Ubud, Seminyak & Lovina

Our drive to Ubud, a small village about 1.5 hours from Denpasar had many stops along the way as we were very keen to look at the local handicrafts which are located around this region. Woodworkers, stonemasons and metal workers who make carvings, furniture, statues, wall murals, lights, massive timber slab tables etc……we had particular interest in the creative reuse of timber from old fishing boats and buildings turned into furniture.   Ubud is very much the cultural centre of Bali and has expanded heaps since we were last here (2009), more of everything that makes it a great place to visit. There are endless galleries, a gorgeous Lotus garden, many boutiques stocking some great finds from Balinese designers and every second shopfront is a spa! We stayed in a resort hotel about 10 minutes out of Ubud, surrounded by rainforest and rice paddies which made it a peaceful escape at the end of the day.  On our return trip to Seminyak we stopped at a coffee plantation and had the chance to sample Luwak coffee, famous for its uniqueness which makes it the most expensive coffee in the world. The high price is driven by the uncommon method of producing the coffee as it has been made from the coffee beans digested by a civet, (looks like a cross between a cat and a ferret!), yes the droppings (coffee beans) are collected and processed to make the coffee…..An interesting stop and really great coffee. The smallest bag available for purchase cost around $35 for 100g.

We found another lovely retreat in Seminyak, staying at the beautiful Villa Blubambu, quiet boutique accommodation just back from the beach and five minutes walk from the busy shopping and eating strips.

Our Friday flight was cancelled and with no indication on when we would be able to leave here, we decided to cancel our Myanmar trip 😩 and continue to make the most of our time in Bali until we were able to get a flight home….and promise ourselves to travel to Myanmar sometime soon. So ….. more time to explore Bali whilst we wait for our flight home 🙂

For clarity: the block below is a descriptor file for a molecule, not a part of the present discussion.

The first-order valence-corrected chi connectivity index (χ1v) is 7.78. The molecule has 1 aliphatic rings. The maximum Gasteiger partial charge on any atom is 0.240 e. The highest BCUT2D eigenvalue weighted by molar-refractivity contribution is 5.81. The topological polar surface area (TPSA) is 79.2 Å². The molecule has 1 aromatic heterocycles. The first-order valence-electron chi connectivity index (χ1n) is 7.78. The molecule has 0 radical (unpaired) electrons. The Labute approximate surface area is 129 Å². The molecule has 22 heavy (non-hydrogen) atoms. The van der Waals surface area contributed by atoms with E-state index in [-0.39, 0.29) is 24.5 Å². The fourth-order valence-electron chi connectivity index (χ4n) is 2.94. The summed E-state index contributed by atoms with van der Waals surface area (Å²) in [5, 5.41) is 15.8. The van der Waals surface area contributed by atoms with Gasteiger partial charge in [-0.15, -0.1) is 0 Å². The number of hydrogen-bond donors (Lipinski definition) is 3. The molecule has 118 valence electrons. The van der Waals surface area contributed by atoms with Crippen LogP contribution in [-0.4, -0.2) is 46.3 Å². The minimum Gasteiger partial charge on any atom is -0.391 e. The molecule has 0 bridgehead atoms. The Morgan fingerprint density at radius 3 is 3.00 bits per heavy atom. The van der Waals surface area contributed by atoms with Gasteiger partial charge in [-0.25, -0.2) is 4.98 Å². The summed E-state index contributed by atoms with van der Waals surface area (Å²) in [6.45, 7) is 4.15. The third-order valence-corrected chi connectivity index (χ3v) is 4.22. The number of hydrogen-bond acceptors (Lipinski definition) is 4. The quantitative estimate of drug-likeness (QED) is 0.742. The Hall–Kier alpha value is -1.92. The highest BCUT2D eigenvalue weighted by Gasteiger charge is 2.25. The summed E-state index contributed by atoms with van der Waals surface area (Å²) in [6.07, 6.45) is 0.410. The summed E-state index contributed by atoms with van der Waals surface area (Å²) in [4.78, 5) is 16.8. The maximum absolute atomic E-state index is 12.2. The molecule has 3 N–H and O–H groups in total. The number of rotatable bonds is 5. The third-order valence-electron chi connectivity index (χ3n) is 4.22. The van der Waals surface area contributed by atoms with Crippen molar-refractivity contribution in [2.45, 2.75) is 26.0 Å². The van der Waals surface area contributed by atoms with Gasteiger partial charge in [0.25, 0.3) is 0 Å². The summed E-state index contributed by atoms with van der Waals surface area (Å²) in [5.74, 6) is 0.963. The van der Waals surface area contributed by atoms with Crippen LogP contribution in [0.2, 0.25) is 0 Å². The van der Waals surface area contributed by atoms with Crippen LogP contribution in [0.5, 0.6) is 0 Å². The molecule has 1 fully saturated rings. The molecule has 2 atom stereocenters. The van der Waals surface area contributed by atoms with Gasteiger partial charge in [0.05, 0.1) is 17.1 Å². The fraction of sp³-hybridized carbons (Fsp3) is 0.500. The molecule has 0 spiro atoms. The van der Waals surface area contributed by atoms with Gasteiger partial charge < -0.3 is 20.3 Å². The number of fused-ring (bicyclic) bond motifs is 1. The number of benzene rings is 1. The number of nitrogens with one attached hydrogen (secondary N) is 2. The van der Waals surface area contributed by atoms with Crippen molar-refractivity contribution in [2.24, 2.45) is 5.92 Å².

Our evenings in Seminyak began with a walk on the beach, people watching and playing the usual games with the street ‘beach’ vendors. Local bars along the beachfront set up beach bags and umbrellas to entice to tourists to sit and enjoy the sunset. Bintang is the best choice here as the cocktails tend to be weak and expensive. It doesn’t take long to find something to observe….selfie sticks abound with tourists, instead of enjoying the scenery and the awesome sunsets selfie bandits look at themselves in a little screen snapping away to find that perfect shot …. 

Looking for new places to explore during the next few days we decided to go to Lovina, a small seaside village on the north side of Bali. A great scenic drive across a very high mountain or two and down to a beautiful beachside village barely touched by the mainstream tourist route. Along the way our driver, who spoke great english, explained Bali customs, religion and lifestyle to us and we really enjoyed the insights to local life. Our stops along the way included temples, gardens, lakes, local markets and amazing waterfalls. [Transport here is either via a metered taxi or a negotiated price with a private driver. The drive from the south to the north coast takes around 3 hours, we agreed a price with our driver = to 60 AUD, he also offered to stop for us so we could see the local sights along the way, the trip there took us 6 hours, our driver then turned around and drove 3 hours to get home! He also asked us to call him when we were ready to return south. We called him the day before and he came to collect us the next morning and then drove the 3 hours back again, all for another $60!] 

Once in Lovina we enjoyed peaceful days by the pool and the black sand beach, early morning dolphin watching in the bay (which sounds serene, but we just felt sorry for the dolphins watching the local fishing boats chase them!), walks along the beach to the village, and chatting to beautiful local kids playing on the beach all keen to practice their English and make friends. We read a review on a restaurant here called ‘The Secret Garden’, this restaurant was set up by a local couple in their backyard, she cooks, he serves and they only have 4 x tables! The food and service were outstanding and we ate there 2 of our 3 nights in Lovina. The restaurant only opened in April and is located in a residential area, so not one you would find by strolling and looking for somewhere to eat. Just over 3 months ago they listed it on Trip Advisor and it is now rated as number 1 in Lovina – such a great success story!

   Our last 3 x nights in Seminyak were spent in the beautiful Uma Sapna villas, we were upgraded to a private pool villa and we seriously didn’t have a lot of motivation to go too far, especially as the awesome onsite spa was right next to our room! Great breakfasts here also, cooked to order from the fabulous Kilo restaurant next door.